The last time Judge Pryor came before this Committee and the Senate, slanderous accusations were made by Republican Senators, and scurrilous newspaper advertisements were run by a group headed by the President's father's former White House counsel and a group whose funding includes money raised by Republican Senators and even by the President's family. Other Republican members of the Judiciary Committee and of the Senate stood mute in the face of these McCarthyite charges, or, worse, fed the flames. Now, the same type of rhetoric - identifying opponents as against faith - has again reared its ugly head.
This kind of religious smear campaign hurts the whole country. It hurts Christians and non-Christians. It hurts all of us, because the Constitution requires judges to apply the law, not their personal views. Remember that all of us, no matter what our faith -- and I am proud of mine -- are able to practice our religion as we choose or not to practice a religion. That is a fundamental guarantee of our Constitution. The Constitution's prohibition against a "religious test" in Article VI is consistent with that fundamental freedom. I hope that Republican Senators will debate this nomination absent the scurrilous charges that marked it the past and the discourse during the "nuclear option" last month.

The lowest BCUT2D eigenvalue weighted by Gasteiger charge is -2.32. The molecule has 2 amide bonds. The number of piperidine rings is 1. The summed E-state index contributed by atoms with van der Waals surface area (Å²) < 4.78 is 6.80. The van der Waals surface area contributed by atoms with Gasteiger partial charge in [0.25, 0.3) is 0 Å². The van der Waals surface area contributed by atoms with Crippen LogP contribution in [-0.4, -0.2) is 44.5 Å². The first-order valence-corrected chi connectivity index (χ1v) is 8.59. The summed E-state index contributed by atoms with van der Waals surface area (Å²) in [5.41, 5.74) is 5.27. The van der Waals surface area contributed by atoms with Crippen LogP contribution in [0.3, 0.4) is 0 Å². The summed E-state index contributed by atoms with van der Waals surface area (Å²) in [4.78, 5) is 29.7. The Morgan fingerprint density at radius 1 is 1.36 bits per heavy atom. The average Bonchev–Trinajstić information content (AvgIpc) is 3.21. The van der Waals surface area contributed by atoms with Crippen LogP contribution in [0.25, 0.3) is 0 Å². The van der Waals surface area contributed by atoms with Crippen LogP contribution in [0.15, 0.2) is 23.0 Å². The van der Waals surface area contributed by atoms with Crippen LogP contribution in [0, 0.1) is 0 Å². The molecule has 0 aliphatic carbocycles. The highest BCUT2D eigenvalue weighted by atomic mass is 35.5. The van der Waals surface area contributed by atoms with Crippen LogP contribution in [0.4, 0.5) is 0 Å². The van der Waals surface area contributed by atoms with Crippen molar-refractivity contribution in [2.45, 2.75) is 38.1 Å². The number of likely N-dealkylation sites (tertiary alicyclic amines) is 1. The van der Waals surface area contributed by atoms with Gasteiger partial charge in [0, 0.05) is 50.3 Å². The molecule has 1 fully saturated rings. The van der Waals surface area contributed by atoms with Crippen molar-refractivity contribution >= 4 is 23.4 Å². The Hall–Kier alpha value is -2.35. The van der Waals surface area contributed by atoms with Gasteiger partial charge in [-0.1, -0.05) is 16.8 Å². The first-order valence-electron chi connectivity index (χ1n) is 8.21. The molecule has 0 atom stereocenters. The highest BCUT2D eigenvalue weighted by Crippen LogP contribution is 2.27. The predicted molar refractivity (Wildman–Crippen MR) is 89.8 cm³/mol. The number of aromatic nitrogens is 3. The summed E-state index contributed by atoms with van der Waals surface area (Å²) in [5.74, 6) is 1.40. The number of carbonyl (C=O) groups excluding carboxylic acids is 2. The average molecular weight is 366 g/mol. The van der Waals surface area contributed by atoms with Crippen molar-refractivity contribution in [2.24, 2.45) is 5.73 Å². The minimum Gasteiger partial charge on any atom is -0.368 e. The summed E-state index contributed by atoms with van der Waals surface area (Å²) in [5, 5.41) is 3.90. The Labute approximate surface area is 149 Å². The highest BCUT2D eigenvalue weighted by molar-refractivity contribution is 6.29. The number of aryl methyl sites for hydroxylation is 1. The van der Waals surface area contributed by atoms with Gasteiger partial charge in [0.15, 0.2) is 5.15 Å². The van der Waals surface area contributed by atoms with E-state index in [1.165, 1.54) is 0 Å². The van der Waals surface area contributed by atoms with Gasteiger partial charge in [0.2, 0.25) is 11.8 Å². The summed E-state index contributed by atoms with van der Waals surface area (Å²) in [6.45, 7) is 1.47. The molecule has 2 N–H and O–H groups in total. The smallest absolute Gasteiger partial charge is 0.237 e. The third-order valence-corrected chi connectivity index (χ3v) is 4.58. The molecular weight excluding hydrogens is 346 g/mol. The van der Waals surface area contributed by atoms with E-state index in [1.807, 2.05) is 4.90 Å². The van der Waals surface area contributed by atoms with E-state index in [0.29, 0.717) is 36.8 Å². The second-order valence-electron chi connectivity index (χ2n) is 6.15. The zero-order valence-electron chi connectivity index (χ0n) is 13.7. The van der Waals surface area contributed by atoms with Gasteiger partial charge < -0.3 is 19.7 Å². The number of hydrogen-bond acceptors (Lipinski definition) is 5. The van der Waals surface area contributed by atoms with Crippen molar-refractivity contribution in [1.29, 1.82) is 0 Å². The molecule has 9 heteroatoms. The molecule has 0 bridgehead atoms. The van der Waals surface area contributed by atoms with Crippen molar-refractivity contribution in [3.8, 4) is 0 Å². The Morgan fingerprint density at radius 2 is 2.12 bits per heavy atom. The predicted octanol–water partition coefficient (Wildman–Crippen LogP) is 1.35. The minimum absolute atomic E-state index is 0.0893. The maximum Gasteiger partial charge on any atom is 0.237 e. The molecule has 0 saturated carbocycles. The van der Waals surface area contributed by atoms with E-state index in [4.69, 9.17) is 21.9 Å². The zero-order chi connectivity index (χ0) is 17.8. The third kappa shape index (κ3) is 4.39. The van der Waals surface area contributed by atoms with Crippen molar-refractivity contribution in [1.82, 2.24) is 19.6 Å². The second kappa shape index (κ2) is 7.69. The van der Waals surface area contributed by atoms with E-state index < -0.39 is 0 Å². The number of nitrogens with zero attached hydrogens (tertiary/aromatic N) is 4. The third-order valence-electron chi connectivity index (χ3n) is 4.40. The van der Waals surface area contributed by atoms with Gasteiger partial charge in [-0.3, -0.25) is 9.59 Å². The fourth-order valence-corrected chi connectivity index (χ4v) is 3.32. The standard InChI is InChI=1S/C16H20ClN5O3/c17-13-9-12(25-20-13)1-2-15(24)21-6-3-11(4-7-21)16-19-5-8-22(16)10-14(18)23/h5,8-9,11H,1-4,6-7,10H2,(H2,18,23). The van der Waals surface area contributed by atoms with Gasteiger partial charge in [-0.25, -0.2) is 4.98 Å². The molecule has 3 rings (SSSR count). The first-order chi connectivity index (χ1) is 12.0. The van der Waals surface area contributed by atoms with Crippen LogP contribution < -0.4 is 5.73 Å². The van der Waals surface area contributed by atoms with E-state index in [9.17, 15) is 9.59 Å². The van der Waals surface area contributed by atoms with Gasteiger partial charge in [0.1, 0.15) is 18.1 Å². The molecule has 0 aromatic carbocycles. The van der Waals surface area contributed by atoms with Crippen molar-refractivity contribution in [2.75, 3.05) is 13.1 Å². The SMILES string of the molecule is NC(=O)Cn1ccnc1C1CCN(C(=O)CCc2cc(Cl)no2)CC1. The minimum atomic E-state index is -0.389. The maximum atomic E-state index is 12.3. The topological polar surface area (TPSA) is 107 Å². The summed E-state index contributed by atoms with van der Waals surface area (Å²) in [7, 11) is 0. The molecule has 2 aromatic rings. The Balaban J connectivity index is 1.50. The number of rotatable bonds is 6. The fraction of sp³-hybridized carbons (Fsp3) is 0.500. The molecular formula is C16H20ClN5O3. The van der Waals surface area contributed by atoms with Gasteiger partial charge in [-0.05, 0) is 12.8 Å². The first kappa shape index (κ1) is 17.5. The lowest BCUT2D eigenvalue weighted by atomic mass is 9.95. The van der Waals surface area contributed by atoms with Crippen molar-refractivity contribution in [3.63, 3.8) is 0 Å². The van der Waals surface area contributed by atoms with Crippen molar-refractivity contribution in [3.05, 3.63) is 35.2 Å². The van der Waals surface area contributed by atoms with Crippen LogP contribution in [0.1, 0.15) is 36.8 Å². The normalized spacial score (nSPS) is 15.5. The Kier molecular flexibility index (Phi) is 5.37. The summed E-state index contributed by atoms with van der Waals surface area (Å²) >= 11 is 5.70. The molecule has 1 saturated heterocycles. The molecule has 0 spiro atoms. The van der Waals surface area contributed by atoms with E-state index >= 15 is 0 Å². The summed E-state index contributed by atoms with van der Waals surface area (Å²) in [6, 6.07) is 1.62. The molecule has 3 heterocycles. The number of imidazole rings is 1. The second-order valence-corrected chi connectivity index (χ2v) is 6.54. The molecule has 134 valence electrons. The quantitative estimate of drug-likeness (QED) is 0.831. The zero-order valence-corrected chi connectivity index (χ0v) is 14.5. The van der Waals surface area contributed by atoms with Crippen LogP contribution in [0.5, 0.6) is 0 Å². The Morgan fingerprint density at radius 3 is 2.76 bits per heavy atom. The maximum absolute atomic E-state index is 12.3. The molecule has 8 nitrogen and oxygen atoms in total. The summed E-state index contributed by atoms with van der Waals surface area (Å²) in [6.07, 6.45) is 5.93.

An Extreme and Divisive Nomination
Instead, the Senate's debate should center on the nominee's qualifications for this lifetime post in the federal judiciary. There is an abundance of substantive and compelling reasons why William Pryor should not be a judge on the Eleventh Circuit. Opposition to Judge Pryor's nomination is shared by a wide spectrum of objective observers. Judge Pryor's record is so out of the mainstream that a vast number of editorial boards and others have weighed in with significant opposition.
Even The Washington Post, which has been exceedingly generous to the Administration's efforts to pack the courts, has termed Judge Pryor "unfit" and consistently opposed his nomination. In Alabama, both the Tuscaloosa News and the Hunstville Times wrote against the nomination. Other editorial boards across the country have spoken out, including the Atlanta Journal-Constitution, the Pittsburgh Post-Gazette, The New York Times, the Charleston Gazette, the Arizona Daily Star, and The Los Angeles Times.